Accept It, Wikipedia Is a Public Health Issue. Now Let's Fix It. 3BL Media, 13 December 2013:"Medical articles on Wikipedia receive about 150 million page views per month, and nearly 50% of practicing physicians use Wikipedia as an information source for providing medical care. And while Wikipedia itself has disclaimers that information included on its site may be inaccurate, that doesn’t stop consumers and medical professionals alike from using it as a health source that they consider credible. What should we do? Stop sticking our head in the sand and take accountability to fix this very concerning public health issue. "I recently spoke with a colleague whose doctor’s medical assistant provided her with incorrect information and referenced Wikipedia as the source. Thankfully, she knew enough to go online herself (not to Wikipedia!) and learned the information was wrong. But, that’s not the case for many consumers. They trust their medical professionals without question, and believe that everything they read online is fact, especially from such a popular site as Wikipedia – never realizing that the information might be inaccurate and sometimes downright dangerous."
Pharma Should Make Better Use of Social Media To Engage Patients and Improve the Use of Medicines. IMS Health, 21 January 2014:"Wikipedia is the single leading source of medical information for patients and healthcare professionals. The top 100 English Wikipedia pages for healthcare topics were accessed, on average, 1.9 million times during the past year. Rarer diseases, which often have fewer available information sources and are less understood by patients and clinicians, show a higher frequency of visits than many more common diseases. In an assessment of 50 major disease-specific Wikipedia articles, the Institute found a strong correlation between page views and medicine use, with online information-gathering occurring throughout the patient journey."
Funny, I Just Read About That Disease!The Boston Globe, 25 January 2014:"For all their training, doctors are just as susceptible to bias as the rest of us—and a recent study of the decision-making of internal medicine residents illustrates why a second opinion can be a good idea. The residents were first presented with the Wikipedia entry for a particular disease and were asked to judge its accuracy. Then they returned to work. Six hours later, in an ostensibly unrelated task, they were presented with a case that had clinical manifestations similar to the disease considered earlier on Wikipedia, but that was actually caused by something different. A significant bias resulted: 'Simply reading about the diseases on the Internet increased by almost 100% the number of cases mistakenly diagnosed as one of those diseases.' The good news is that accuracy returned to normal when the researchers asked the residents to go back over the cases in detail. "Schmidt, H. et al., 'Exposure to Media Information about a Disease Can Cause Doctors to Misdiagnose Similar-Looking Clinical Cases', Academic Medicine (forthcoming)."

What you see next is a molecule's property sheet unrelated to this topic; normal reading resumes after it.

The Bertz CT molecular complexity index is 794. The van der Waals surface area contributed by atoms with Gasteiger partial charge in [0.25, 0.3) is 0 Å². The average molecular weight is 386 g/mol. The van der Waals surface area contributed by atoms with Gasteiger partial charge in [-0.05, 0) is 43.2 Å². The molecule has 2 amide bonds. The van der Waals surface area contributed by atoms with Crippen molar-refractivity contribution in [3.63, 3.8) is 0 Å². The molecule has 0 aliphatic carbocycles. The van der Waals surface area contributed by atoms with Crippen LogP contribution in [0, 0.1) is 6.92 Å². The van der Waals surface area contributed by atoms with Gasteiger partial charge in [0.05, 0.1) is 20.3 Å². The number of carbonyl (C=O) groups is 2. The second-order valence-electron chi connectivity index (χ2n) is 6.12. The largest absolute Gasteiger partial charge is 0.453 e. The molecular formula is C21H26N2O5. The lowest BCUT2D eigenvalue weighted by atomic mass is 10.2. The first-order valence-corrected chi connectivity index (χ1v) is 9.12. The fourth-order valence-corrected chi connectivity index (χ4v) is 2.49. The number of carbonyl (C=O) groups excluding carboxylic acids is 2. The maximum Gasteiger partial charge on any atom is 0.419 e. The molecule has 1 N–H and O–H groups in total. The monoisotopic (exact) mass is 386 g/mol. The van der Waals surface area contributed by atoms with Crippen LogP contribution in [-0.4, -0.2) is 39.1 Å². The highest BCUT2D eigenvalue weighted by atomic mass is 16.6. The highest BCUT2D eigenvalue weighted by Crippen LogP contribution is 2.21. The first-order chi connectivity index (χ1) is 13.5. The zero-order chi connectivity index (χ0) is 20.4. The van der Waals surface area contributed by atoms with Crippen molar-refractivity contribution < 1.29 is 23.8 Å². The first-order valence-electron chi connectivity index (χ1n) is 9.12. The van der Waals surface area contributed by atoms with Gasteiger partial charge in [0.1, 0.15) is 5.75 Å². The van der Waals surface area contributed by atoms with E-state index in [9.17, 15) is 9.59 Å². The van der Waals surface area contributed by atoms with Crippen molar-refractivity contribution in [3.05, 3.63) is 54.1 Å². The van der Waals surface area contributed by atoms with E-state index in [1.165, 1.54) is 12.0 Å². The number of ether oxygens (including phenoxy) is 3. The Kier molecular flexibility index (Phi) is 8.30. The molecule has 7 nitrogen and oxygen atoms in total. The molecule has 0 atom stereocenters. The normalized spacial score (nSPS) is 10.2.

America’s future doctors are starting their careers by saving Wikipedia Quartz, 28 January 2014:"Dr. Amin Azzam, a professor at the University of California, San Francisco School of Medicine. [has] launched an elective for fourth-year medical students that consists solely of editing Wikipedia articles for accuracy. [...] Most of Wikipedia is surprisingly accurate, Azzam said, because it uses the 'wisdom of the crowd' to vet information. But medical pages have catching up to do. 'Medical professionals haven’t been editing Wikipedia,' he said. 'In fact, we were told not to go near it.'"
"Dr. Wikipedia: The 'Double-Edged Sword' Of Crowdsourced Medicine". NPR. 8 February 2014. Retrieved 13 June 2014.:"Azzam is a professor of psychiatry at the University of California, San Francisco. He teaches a course that encourages fourth-year medical students to use their knowledge to improve Wikipedia, one article at a time. The syllabus is, of course, posted on Wikipedia. Students choose one article from the top 100 most-read medical articles on the site and work on it throughout the course. ... They have to make decisions about how to order symptoms and how to remove jargon to make the information understandable. 'It's not just adding references and not just improving the gaps,' Azzam says, 'but thinking about how to make it more readable and more digestible for the people that are reading Wikipedia.'"
Hasty, RT; et al. (May 2014). "Wikipedia vs peer-reviewed medical literature for information about the 10 most costly medical conditions". The Journal of the American Osteopathic Association. 114 (5): 368–73. doi:10.7556/jaoa.2014.035. PMID24778001.